Kyoto University comprises of three campuses: Yoshida, Uji, and Katsura, as well as a number of facilities located throughout Japan.
Yoshida Campus has been at the core of the university's activities since its founding. In particular, the main campus is home to structures of varying architectural styles, ranging from brick buildings dating back to the time of the institution's establishment—such as the Clock Tower Centennial Hall that has become the symbol of the university—to modern laboratory buildings. It can be said that Yoshida Campus truly represents the history of Kyoto University in tangible form.
Formerly owned by the Imperial Japanese Army, the site of the Uji Campus came into the possession of Kyoto University in 1949. The campus is now home to a collection of research institutes, centers, and large-scale testing facilities devoted to natural science and energy related fields. Although the campus hosts many state-of-the-art laboratories engaged in the development of cutting-edge science and technology, it is rich in greenery and enjoys a tranquil suburban setting.
Kyoto University's third campus, Katsura Campus, consists of four Clusters. Conceived as a "Techno-science Hill", Katsura Campus is a locus where technology and science merge in exciting new ways. This innovative base for exploring new areas of knowledge opened in October 2003. It is a place where technology and nature blend and interact in sophisticated ways, and where research in engineering and informatics is pursued based on a new paradigm for the 21st century.
The extensive network of over 6,700,000 holdings throughout 50 libraries maintained at Kyoto University is the third largest collection in Japan.
The library network’s activities include the organization of public lectures and rare material exhibits, preservation and restoration of resources, staff development and other forms of support, and research into overseas libraries among a wide variety of other initiatives.
Holders of Kyoto University student identification cards are allowed free entry to the regular exhibitions at the Kyoto National Museum, Nara National Museum, and the National Museum of Modern Art, and regular and special exhibitions at the Chado (tea ceremony) Research Center Gallery. Details are given on the Kyoto University website.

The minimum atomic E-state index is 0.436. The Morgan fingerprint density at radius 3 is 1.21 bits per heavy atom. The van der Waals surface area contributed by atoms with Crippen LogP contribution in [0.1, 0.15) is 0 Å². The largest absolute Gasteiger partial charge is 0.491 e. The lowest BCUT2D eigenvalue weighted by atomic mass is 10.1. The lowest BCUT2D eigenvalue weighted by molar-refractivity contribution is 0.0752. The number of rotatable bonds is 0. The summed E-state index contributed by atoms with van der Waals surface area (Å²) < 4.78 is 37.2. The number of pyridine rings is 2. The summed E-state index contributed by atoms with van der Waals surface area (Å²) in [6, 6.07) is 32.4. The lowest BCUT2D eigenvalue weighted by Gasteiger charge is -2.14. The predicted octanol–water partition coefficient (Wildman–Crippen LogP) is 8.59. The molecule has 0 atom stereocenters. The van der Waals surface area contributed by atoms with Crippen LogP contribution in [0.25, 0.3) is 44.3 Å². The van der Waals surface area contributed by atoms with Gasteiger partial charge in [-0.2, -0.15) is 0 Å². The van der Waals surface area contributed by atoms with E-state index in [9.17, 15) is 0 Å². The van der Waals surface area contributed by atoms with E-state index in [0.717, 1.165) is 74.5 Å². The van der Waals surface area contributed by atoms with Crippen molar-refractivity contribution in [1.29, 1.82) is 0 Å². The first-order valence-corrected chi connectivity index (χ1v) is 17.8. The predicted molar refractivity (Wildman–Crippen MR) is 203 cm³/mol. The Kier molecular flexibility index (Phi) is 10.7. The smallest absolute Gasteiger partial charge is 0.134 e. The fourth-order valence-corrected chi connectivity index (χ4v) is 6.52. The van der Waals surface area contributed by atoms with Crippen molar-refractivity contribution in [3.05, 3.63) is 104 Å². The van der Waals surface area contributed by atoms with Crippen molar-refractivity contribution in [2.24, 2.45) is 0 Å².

Student Lounge "KI-ZU-NA" opened in the spring of 2002. The name "KI-ZU-NA" means "bonds" in Japanese. The lounge was named as such because it is meant to be a space for students to create bounds of friendship beyond borders. At "KI-ZU-NA", international and Japanese students, university staff, professors, researchers, and others can get together to join or organize cross-cultural activities. "KI-ZU-NA" has a salon where students can chat and relax. There is also a reading room (lending library), which provides books for Japanese language learning, books in English, and so on. The reading room is equippied with two computers for internet access.
Also, "KI-ZU-NA" promotes cultural exchange through monthly events in which students can participate.
Kyoto University comprises three campuses (Yoshida, Uji and Katsura) and a number of research facilities located across Japan.
Katsura Campus: The campus is a short bus-ride away from the nearby JR and Hankyu Railway stations.
Uji Campus: The campus is easily accessed by the Keihan and JR railways, and Kyoto University also runs a regular shuttle bus service among all three campuses. Yoshida Campus: The oldest of Kyoto University’s three main campuses,
Yoshida Campus is conveniently located in an urban environment 30 minutes by bus to the north-east of Kyoto Station.